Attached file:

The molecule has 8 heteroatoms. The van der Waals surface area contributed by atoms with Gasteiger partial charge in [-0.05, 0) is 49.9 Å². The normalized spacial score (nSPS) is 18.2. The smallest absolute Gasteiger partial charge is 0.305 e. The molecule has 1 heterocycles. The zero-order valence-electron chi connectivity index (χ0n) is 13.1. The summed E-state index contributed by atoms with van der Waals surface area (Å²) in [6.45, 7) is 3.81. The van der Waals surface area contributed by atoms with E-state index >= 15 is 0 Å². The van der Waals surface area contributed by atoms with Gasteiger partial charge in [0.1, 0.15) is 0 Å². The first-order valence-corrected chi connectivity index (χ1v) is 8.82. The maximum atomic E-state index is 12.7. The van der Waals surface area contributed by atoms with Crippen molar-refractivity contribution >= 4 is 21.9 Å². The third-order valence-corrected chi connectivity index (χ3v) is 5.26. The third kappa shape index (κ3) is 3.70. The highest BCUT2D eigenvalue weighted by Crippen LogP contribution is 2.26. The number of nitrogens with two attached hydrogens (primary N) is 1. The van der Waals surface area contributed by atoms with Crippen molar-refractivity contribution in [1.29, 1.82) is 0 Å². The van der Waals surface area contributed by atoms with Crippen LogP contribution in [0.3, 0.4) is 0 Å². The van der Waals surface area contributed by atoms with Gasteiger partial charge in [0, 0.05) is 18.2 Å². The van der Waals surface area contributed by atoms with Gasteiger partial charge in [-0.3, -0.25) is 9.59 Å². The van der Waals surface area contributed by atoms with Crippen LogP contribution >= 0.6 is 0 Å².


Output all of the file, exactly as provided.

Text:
The molecule has 8 heteroatoms. The van der Waals surface area contributed by atoms with Gasteiger partial charge in [-0.05, 0) is 49.9 Å². The normalized spacial score (nSPS) is 18.2. The smallest absolute Gasteiger partial charge is 0.305 e. The molecule has 1 heterocycles. The zero-order valence-electron chi connectivity index (χ0n) is 13.1. The summed E-state index contributed by atoms with van der Waals surface area (Å²) in [6.45, 7) is 3.81. The van der Waals surface area contributed by atoms with E-state index >= 15 is 0 Å². The van der Waals surface area contributed by atoms with Gasteiger partial charge in [0.1, 0.15) is 0 Å². The first-order valence-corrected chi connectivity index (χ1v) is 8.82. The maximum atomic E-state index is 12.7. The van der Waals surface area contributed by atoms with Crippen molar-refractivity contribution >= 4 is 21.9 Å². The third-order valence-corrected chi connectivity index (χ3v) is 5.26. The third kappa shape index (κ3) is 3.70. The highest BCUT2D eigenvalue weighted by Crippen LogP contribution is 2.26. The number of nitrogens with two attached hydrogens (primary N) is 1. The van der Waals surface area contributed by atoms with Crippen molar-refractivity contribution in [1.29, 1.82) is 0 Å². The van der Waals surface area contributed by atoms with Crippen LogP contribution in [0.3, 0.4) is 0 Å². The van der Waals surface area contributed by atoms with Gasteiger partial charge in [0, 0.05) is 18.2 Å². The van der Waals surface area contributed by atoms with Gasteiger partial charge in [-0.3, -0.25) is 9.59 Å². The van der Waals surface area contributed by atoms with Crippen LogP contribution >= 0.6 is 0 Å².